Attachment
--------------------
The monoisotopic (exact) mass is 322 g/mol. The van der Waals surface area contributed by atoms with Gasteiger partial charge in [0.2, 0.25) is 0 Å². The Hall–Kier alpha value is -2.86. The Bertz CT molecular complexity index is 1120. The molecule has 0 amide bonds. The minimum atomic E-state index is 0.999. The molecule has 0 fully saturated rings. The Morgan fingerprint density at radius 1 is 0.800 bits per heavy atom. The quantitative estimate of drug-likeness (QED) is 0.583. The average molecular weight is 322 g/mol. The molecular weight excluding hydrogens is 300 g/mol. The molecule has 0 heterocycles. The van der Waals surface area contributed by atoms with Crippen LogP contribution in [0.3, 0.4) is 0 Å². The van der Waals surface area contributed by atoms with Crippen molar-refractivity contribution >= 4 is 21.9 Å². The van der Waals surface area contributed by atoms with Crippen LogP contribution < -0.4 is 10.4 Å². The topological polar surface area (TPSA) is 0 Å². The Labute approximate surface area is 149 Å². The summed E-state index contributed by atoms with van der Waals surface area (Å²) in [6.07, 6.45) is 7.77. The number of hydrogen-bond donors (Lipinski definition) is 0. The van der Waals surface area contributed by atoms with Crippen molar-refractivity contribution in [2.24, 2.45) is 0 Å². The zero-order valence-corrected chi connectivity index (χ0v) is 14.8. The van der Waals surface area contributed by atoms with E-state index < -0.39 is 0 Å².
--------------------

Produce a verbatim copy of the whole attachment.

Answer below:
The monoisotopic (exact) mass is 322 g/mol. The van der Waals surface area contributed by atoms with Gasteiger partial charge in [0.2, 0.25) is 0 Å². The Hall–Kier alpha value is -2.86. The Bertz CT molecular complexity index is 1120. The molecule has 0 amide bonds. The minimum atomic E-state index is 0.999. The molecule has 0 fully saturated rings. The Morgan fingerprint density at radius 1 is 0.800 bits per heavy atom. The quantitative estimate of drug-likeness (QED) is 0.583. The average molecular weight is 322 g/mol. The molecular weight excluding hydrogens is 300 g/mol. The molecule has 0 heterocycles. The van der Waals surface area contributed by atoms with Crippen LogP contribution in [0.3, 0.4) is 0 Å². The van der Waals surface area contributed by atoms with Crippen molar-refractivity contribution >= 4 is 21.9 Å². The van der Waals surface area contributed by atoms with Crippen LogP contribution < -0.4 is 10.4 Å². The topological polar surface area (TPSA) is 0 Å². The Labute approximate surface area is 149 Å². The summed E-state index contributed by atoms with van der Waals surface area (Å²) in [6.07, 6.45) is 7.77. The number of hydrogen-bond donors (Lipinski definition) is 0. The van der Waals surface area contributed by atoms with Crippen molar-refractivity contribution in [2.24, 2.45) is 0 Å². The zero-order valence-corrected chi connectivity index (χ0v) is 14.8. The van der Waals surface area contributed by atoms with E-state index < -0.39 is 0 Å².